Most particularly the domestic unit of Crosby (Dax Shepard), Jasmine (Joy Bryant) and little Jabbar (Tyree Brown), as the parents steel themselves to have "the talk" with their son. Not the talk we've seen in so many family sitcoms about the delicate dance between the sexes, but a trickier subject for a mixed-race family to contend with, involving a loaded word that's typically a TV taboo. These scenes hit it out of the park — which is more than I can say for the tired subplot of Joel (Sam Jaeger) trying to get his newly adopted son out of his shell and off the couch by forcing him to play sports. Still not as painful as last season's surrogacy storyline, so that's a plus.

Elsewhere on NBC, The Voice (8/7c) wraps its "blind auditions" with a best-of recap episode — gonna miss that revolving-chair action — and the hilarious Jackie Hoffman guests on The New Normal (9:30/8:30c) as Dr. Dave's mom, who hasn't heard the baby news yet. Hoping the show can continue being as entertainingly provocative as last week's contentious and surprising dinner party.

Joining CBS' Vegas (10/9c), which got off to a strong start last week: Sarah Jones (Alcatraz) as Mia Rizzo, the daughter of a Chicago mob boss who goes to work for Savino (Michael Chiklis) at the Savoy.

FALLEN SON: You may want to avert your eyes in the first minutes of FX's Sons of Anarchy (10/9c), as the "previously on" recap replays last week's horrifically graphic prison murder of Opie (Ryan Hurst) — whose character's loss is well and mightily mourned this week, especially by Jax (Charlie Hunnam), as the club picks up the messy pieces from last week's physical and psychic carnage. While the gang considers how to contend with a well-connected menace like Pope, who "could kill us with a phone call as easily as a bullet," their new ally Nero (Jimmy Smits) sifts through his own wreckage caused by Gemma's rampage through his cathouse last week, which has put the life of Visiting Hooker Ashley Tisdale in danger. "What the hell's happening to us?" wonders a grieving Gemma (Katey Sagal) — who has at least one catfight left in her before this melodrama moves on. R.I.P, Opie, because there's not much peace in the world you left behind.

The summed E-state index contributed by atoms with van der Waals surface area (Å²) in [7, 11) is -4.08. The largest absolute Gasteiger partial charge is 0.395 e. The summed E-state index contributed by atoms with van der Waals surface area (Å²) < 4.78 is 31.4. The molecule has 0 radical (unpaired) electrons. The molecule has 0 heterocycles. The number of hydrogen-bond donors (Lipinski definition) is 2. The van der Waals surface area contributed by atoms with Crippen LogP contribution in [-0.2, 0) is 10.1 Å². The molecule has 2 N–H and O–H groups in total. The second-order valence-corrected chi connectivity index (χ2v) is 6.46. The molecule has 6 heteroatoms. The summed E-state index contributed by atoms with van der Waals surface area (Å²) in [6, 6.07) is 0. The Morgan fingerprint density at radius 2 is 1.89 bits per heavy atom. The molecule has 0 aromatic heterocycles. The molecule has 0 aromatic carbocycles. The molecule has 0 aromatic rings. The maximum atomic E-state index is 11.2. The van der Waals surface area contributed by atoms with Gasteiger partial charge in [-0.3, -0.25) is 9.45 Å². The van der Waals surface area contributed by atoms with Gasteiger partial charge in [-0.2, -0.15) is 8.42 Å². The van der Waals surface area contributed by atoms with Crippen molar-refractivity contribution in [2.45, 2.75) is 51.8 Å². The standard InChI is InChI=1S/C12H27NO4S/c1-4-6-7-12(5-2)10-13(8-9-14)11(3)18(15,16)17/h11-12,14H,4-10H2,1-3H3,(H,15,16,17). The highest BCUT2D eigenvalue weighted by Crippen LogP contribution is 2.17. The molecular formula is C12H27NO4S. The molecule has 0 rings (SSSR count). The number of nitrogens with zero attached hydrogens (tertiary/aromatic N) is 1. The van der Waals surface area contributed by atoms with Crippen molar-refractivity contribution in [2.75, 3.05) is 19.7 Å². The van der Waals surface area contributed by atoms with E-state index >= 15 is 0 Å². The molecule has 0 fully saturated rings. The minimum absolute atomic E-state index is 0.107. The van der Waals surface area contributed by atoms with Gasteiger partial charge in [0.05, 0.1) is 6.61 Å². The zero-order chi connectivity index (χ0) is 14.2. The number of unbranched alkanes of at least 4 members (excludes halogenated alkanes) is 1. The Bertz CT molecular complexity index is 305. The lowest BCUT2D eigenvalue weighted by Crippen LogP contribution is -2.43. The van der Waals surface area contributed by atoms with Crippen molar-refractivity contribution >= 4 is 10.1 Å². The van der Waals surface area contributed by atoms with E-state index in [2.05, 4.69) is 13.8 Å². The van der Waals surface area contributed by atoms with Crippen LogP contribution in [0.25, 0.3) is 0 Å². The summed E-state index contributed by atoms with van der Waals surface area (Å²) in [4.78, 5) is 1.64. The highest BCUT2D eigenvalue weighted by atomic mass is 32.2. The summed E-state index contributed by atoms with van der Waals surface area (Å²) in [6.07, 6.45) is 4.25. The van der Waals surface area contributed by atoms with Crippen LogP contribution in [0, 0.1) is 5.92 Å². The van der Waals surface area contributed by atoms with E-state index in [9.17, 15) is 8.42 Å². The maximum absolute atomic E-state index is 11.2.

WHAT ELSE IS ON? The more appropriate question, given the explosion on cable on nights like this, is what isn't on? Among the highlights and premieres: Bravo's too-infrequent Inside the Actors Studio returns (7/6c) with Liam Neeson as guest. Wait till you hear how he answers one of James Lipton's final questions about what he'd like to hear at the gates of heaven. ... OWN revisits some of The Oprah Winfrey Show's most memorable guests in the new series Oprah: Where Are They Now? (10/9c). First up, from 2006: abandoned brother-and-sister Kris and Daisy, whose mother was discovered in a Texas county jail. ... MTV milks one of its most popular reality franchises with a Teen Mom Farewell Special (10/9c), which I believe is as likely as the next Cher farewell tour. (Sure enough: Next week, there's a Teen Mom: Ask the Moms special.) ... History takes a pop-cultural look at How Playboy Changed the World (9/8c), challenging social mores for decades. When's the last time a single show featured such an eclectic lineup of commentators, from the Rev. Jesse Jackson to Donald Trump, Bill Cosby to Shannon Tweed. ... BBC America's Chef Race: U.K. vs. U.S. (9/8c) is a mix of Top Chef and The Amazing Race, pitting teams of eight British and eight American chefs in a cross-country race, starting in Santa Monica, with only one contestant winning $100,000. Adding to the challenge: They're all stripped of their money, forced to cook to make money to move on. ... Nat Geo WILD's new Animal Intervention (9/8c) steps in to see whether exotic animals are being kept in appropriate conditions by owners who have their hands full with lions, tigers and capuchin monkeys. Actress/ activist Alison Eastwood leads the crusade with animal expert Donald Schultz. ... Having dashed through endless long corridors of these terminals to make connecting flights over the years (often to Key West), I'm particularly intrigued by Travel Channel's Airport 24/7: Miami (9/8c), which goes behind the scenes of Miami International Airport to profile the people keeping things running even when the airlines can't.